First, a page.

The Recurring Crises of American Democracy
Author: Robert C. Lieberman and Suzanne Mettler; read by Andrea Gallo
An urgent, historically-grounded take on the four major factors that undermine American democracy, and what we can do to address them.
While many Americans despair of the current state of U.S. politics, most assume that our system of government and democracy itself are invulnerable to decay. Yet when we examine the past, we find that the United States has undergone repeated crises of democracy, from the earliest days of the republic to the present.
In Four Threats, Suzanne Mettler and Robert C. Lieberman explore five moments in history when democracy in the U.S. was under siege: the 1790s, the Civil War, the Gilded Age, the Depression, and Watergate. These episodes risked profound—even fatal—damage to the American democratic experiment. From this history, four distinct characteristics of disruption emerge. Political polarization, racism and nativism, economic inequality, and excessive executive power—alone or in combination—have threatened the survival of the republic, but it has survived—so far. What is unique, and alarming, about the present moment in American politics is that all four conditions exist.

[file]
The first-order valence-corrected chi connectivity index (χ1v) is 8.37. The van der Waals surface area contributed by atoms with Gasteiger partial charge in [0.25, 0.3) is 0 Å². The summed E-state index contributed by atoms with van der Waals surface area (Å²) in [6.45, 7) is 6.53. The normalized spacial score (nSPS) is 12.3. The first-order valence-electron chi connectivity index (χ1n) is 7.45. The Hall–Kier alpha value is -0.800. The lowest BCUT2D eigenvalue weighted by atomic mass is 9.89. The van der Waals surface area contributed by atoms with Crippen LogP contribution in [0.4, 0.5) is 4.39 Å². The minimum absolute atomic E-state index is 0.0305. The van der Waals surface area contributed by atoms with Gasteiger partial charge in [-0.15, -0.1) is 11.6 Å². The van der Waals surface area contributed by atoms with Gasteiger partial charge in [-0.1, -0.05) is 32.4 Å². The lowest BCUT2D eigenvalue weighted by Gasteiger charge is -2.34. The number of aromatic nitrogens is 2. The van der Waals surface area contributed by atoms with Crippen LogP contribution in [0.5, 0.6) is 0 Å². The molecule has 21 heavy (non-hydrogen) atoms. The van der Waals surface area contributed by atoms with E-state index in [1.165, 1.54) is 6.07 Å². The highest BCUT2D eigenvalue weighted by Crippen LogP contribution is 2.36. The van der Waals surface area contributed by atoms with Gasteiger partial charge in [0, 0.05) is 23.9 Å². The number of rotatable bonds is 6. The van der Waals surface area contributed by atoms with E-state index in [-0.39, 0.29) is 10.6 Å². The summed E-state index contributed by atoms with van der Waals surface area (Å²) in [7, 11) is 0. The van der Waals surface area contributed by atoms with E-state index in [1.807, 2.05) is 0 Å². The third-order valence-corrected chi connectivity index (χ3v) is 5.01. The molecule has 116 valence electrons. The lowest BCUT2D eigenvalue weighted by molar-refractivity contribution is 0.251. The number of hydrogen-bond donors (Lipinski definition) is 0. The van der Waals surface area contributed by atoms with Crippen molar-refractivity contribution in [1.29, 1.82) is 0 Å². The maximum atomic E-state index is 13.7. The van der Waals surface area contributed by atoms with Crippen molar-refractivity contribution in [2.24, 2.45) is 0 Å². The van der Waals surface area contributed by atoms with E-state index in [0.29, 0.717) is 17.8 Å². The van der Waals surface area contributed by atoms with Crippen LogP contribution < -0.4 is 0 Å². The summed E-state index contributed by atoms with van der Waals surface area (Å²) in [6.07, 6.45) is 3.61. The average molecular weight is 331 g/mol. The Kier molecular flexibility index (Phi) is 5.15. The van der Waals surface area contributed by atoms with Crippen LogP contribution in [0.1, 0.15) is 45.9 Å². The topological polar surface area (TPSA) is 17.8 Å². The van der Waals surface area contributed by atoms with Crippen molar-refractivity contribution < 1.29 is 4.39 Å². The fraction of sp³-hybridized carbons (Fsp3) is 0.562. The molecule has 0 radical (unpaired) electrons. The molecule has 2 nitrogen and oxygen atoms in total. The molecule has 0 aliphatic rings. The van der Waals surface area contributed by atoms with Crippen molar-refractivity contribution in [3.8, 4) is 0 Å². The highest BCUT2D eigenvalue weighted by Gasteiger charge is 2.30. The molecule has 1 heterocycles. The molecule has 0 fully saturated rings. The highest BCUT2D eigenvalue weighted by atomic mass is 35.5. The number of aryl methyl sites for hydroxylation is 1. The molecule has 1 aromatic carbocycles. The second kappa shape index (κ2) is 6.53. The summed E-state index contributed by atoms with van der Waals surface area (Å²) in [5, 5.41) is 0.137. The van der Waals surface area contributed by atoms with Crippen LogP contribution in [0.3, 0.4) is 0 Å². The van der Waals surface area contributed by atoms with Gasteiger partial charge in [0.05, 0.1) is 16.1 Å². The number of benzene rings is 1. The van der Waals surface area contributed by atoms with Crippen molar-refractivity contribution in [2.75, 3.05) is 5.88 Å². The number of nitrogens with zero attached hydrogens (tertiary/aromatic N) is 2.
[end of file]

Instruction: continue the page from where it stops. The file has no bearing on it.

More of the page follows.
This convergence marks the contemporary era as a grave moment for democracy. But history provides a valuable repository from which we can draw lessons about how democracy was eventually strengthened—or weakened—in the past. By revisiting how earlier generations of Americans faced threats to the principles enshrined in the Constitution, we can see the promise and the peril that have led us to today and chart a path toward repairing our civic fabric and renewing democracy.
A Macmillan Audio production from St. Martin's Press
"Four Threats helps us see that the principal forces challenging our democracy today--polarization, conflict over who is considered American, economic inequality, and presidential abuse of power—are not new. And, in turn, we gain powerful insights into our current predicament—and how we might overcome it. We recommend this book to all citizens concerned about the fate of American democracy." -- Steven Levitsky and Daniel Ziblatt, bestselling authors of How Democracies Die